Friday, November 14, 2014

Foothills Trail Thru Hike

While I’ve section hiked the Foothills Trail repeatedly, this was the first time I’ve completed the entire trail in one continuous trip.  I was thrilled to do this hike with my friend Susan (“Rewind”) who you might remember I started the PCT with (check out her blog here).  The really great thing about hiking with Susan is that she shares a fondness for the natural world and for plants in particular.  Perfect hiking partner for this trail with all the fall color!  We spent time examining colorful fall leaves, pulling apart seeds and fruits to figure out what they were, and lifting up rocks to look for salamanders.  This was quite a different mindset that I used to have on previous trips on the Foothills when I’d do over 25 mile days, back when I had something to prove.  But it was a fabulous way to enjoy this exceptionally beautiful trail.
Susan on the Foothills Trail.
Overview of the Foothills Trail
The Foothills National Recreation Trail extends 77 miles from Oconee State Park to Table Rock State Park along the South Carolina/ North Carolina border.  Highlights include the Chattooga Wild and Scenic River in the Ellicott Rock Wilderness, Gorges State Park, Lake Jocassee, Sassafras Mountain (the highest point in South Carolina at 3554 feet), and Whitewater Falls (second highest falls in the east). 
Whitewater Falls.  Photo by Susan.
Time of year
Our trip took place in mid-November, and we caught the BEST EVER fall leaf color.  I’ve section hiked the Foothills Trail pretty much all months of the year and do tend to like the spring flowers, but the leaf color made November a close contender for best time to hike.  The Foothills Trail stays at a lower in elevation than the Appalachian Trail in Georgia and North Carolina, so the weather remains relatively moderate during winter.  We had a few days warm enough to go swimming, but by the end of the trip a front came through that brought rain and then freezing temps.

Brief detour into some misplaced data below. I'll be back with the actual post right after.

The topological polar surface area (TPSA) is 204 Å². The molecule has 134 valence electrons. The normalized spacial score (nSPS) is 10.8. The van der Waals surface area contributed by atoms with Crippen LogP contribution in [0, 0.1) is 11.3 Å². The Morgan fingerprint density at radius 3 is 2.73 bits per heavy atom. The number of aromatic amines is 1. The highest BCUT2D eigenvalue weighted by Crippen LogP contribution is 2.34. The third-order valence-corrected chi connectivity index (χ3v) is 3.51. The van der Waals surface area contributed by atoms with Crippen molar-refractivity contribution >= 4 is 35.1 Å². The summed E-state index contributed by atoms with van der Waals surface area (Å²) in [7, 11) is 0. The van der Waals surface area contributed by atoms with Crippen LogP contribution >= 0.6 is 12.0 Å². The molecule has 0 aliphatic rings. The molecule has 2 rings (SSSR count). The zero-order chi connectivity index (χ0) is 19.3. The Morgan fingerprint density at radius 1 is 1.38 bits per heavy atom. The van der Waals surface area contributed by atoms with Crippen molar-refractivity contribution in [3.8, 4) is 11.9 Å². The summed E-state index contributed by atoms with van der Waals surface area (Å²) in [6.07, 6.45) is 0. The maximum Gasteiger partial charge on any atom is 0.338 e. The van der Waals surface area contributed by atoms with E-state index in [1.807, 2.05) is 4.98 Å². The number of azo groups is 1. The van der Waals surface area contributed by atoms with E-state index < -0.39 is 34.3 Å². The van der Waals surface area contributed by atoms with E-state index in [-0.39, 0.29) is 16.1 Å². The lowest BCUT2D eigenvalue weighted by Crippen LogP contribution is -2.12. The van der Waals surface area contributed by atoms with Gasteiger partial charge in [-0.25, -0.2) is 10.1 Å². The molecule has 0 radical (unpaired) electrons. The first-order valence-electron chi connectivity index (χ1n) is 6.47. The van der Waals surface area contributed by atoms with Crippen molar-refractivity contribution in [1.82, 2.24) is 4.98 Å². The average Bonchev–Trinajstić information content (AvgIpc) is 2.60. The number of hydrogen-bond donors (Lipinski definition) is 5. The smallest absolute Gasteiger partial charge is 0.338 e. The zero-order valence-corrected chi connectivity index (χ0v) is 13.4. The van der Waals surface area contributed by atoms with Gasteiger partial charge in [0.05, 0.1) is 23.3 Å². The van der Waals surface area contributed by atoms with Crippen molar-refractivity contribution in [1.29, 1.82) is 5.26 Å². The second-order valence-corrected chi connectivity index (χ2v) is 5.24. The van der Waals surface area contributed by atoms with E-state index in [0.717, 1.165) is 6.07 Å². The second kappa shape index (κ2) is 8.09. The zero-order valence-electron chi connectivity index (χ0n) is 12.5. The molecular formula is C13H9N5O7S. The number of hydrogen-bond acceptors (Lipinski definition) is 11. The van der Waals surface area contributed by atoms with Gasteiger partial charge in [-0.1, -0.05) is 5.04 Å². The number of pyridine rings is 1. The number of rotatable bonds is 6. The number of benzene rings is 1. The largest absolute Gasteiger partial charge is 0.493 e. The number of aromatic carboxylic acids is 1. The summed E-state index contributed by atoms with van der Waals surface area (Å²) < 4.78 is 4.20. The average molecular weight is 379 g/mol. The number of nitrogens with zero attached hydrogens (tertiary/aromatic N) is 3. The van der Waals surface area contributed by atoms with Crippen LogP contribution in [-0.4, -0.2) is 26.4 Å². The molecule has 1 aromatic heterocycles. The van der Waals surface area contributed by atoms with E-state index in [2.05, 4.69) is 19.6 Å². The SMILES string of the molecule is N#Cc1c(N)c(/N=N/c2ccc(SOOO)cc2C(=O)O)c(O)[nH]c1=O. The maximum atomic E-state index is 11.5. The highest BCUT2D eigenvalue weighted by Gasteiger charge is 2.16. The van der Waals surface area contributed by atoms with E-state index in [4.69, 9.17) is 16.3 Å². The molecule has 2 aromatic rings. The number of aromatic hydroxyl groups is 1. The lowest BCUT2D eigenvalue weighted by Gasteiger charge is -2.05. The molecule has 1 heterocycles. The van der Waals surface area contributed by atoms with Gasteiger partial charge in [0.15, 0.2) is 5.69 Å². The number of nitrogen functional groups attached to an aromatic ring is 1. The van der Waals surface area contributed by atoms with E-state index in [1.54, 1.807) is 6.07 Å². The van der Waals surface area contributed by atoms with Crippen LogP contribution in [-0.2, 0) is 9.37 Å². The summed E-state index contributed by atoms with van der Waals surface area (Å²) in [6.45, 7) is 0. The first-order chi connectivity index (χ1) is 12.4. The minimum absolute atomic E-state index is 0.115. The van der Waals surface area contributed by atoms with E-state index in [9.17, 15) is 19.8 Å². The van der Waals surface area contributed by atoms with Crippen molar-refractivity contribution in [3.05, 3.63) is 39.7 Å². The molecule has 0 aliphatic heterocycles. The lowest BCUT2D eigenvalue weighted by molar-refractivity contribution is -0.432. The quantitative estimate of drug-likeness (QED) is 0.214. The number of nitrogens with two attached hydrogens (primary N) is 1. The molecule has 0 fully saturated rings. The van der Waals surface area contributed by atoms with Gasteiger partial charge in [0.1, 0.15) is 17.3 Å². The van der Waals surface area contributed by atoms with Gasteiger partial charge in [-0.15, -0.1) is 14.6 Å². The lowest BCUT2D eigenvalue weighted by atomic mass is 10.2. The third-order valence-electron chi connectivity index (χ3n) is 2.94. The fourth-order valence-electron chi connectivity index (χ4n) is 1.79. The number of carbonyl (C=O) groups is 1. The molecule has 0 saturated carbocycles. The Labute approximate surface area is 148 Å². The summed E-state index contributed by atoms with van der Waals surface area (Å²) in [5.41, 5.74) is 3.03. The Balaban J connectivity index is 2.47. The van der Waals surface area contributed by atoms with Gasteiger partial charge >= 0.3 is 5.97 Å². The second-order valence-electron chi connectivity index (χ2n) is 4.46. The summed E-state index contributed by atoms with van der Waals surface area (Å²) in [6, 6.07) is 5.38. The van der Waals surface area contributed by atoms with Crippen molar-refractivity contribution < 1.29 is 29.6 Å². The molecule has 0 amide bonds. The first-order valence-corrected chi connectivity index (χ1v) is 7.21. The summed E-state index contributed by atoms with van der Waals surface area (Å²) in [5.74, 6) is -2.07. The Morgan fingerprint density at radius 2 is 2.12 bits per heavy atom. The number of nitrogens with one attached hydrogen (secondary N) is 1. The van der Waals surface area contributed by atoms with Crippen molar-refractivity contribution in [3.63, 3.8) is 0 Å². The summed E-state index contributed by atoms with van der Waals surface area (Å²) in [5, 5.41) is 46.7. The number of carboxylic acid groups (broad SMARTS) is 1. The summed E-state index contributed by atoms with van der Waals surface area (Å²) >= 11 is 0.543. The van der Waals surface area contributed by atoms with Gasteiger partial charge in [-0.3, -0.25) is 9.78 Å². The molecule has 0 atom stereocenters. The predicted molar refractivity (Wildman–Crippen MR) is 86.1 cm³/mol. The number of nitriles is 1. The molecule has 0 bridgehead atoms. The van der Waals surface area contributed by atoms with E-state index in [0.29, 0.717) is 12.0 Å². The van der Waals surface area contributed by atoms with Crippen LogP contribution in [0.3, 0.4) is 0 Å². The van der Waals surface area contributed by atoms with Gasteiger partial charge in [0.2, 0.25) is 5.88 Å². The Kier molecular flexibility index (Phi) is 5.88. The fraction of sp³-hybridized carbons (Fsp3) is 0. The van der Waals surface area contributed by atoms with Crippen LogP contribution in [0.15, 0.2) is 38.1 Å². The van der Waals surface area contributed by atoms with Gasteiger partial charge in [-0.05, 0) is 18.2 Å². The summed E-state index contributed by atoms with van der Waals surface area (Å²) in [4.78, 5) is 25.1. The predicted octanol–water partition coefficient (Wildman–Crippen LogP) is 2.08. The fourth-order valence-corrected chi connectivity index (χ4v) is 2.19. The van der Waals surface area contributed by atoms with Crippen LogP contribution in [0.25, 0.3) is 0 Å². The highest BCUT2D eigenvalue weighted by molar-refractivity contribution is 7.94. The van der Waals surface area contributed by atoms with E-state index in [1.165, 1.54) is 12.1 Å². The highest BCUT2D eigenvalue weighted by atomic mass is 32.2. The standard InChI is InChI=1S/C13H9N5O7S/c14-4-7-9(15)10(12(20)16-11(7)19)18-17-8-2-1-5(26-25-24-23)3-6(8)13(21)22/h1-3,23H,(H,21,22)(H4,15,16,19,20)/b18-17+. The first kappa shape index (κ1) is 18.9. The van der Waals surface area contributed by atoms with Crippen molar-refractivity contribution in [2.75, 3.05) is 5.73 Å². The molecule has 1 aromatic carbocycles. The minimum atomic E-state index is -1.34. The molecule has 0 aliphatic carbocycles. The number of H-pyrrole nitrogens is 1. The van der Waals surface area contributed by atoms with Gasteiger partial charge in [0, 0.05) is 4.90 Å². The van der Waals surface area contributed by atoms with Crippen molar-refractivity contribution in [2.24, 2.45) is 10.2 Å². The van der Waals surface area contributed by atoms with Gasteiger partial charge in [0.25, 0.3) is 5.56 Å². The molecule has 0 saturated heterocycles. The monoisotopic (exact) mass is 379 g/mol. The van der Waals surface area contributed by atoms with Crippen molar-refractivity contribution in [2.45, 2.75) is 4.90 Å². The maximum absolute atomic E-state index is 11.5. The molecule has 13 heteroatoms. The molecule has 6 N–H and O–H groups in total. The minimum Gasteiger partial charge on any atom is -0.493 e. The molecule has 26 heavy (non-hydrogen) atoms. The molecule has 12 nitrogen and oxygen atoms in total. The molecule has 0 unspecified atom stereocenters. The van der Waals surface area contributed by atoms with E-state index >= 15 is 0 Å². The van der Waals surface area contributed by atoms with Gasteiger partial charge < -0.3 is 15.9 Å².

Horsepasture River.
Trip duration and direction
I highly recommend allowing extra time to hike this trail.  We spent 5 nights which allowed for a very relaxed trip.  Sure we could have finished quicker (being the badass PCT hikers that we are- haha), but neither of were eager to get back to town.  So we dragged out our trip, exploring side trails that took us to additional waterfalls.  Because the days are short this time of year and evenings got cold, we also ended up going to bed quite early.  Like around 6 PM.  So even though we’d get hiking before the sunrise, we were glad to have planned extra days to account for these shorter days.  

We choose to start at Oconee State Park so that we could do the part of the trail with the least amount of elevation change at the beginning of our trip when our packs were heaviest with food.  It also allowed us to save the dramatic views at Sassafras and Table Rock for the end.
Susan and I at the Oconee State Park Trailhead.
Wonderful waterfalls
What makes the Foothills Trail really stand out are the waterfalls- more waterfalls than I’ve ever seen anywhere else.  This is because the trail goes along the Blue Ridge Escarpment, which is the 2,000 foot drop-off between the higher Carolina Mountains and the lower Piedmont.  This is an area that gets more rainfall than most other places east of the Mississippi, and all that water flows down a series of gorges.
Virginia Hawkins Falls.
One of the distinguishing features of this trail are all the steps and bridges.  Big iron bridges, and wooden bridges of all shapes and sizes.
Over the Laurel Fork.
 Parts of the trail are along the fall-line, and steps lead steeply up and down, providing quite a stairmaster workout.  Footing is often technical, the trail being rocky and rooty, and we had to adjust our pace and ended up going slower than we would on the PCT.
Endless stairs.